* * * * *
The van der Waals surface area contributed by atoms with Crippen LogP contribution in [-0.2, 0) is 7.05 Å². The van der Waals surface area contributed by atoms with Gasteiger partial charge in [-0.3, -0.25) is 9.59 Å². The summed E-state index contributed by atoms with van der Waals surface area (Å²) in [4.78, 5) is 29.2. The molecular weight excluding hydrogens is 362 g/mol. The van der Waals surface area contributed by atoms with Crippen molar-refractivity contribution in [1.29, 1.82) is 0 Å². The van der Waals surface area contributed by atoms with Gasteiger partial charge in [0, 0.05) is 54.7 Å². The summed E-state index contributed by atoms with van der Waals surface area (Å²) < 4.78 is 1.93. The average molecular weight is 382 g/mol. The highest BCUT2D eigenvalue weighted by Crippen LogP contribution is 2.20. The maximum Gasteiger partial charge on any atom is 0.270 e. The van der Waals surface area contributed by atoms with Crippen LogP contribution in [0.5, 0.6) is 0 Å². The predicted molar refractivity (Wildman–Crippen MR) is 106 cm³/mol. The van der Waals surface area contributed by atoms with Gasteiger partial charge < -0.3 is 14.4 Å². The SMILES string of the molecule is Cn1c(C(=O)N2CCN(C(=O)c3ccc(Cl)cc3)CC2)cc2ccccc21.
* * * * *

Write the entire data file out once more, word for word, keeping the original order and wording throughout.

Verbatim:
The van der Waals surface area contributed by atoms with Crippen LogP contribution in [-0.2, 0) is 7.05 Å². The van der Waals surface area contributed by atoms with Gasteiger partial charge in [-0.3, -0.25) is 9.59 Å². The summed E-state index contributed by atoms with van der Waals surface area (Å²) in [4.78, 5) is 29.2. The molecular weight excluding hydrogens is 362 g/mol. The van der Waals surface area contributed by atoms with Crippen molar-refractivity contribution in [1.29, 1.82) is 0 Å². The van der Waals surface area contributed by atoms with Gasteiger partial charge in [0, 0.05) is 54.7 Å². The summed E-state index contributed by atoms with van der Waals surface area (Å²) < 4.78 is 1.93. The average molecular weight is 382 g/mol. The highest BCUT2D eigenvalue weighted by Crippen LogP contribution is 2.20. The maximum Gasteiger partial charge on any atom is 0.270 e. The van der Waals surface area contributed by atoms with Crippen LogP contribution in [0.5, 0.6) is 0 Å². The predicted molar refractivity (Wildman–Crippen MR) is 106 cm³/mol. The van der Waals surface area contributed by atoms with Gasteiger partial charge < -0.3 is 14.4 Å². The SMILES string of the molecule is Cn1c(C(=O)N2CCN(C(=O)c3ccc(Cl)cc3)CC2)cc2ccccc21.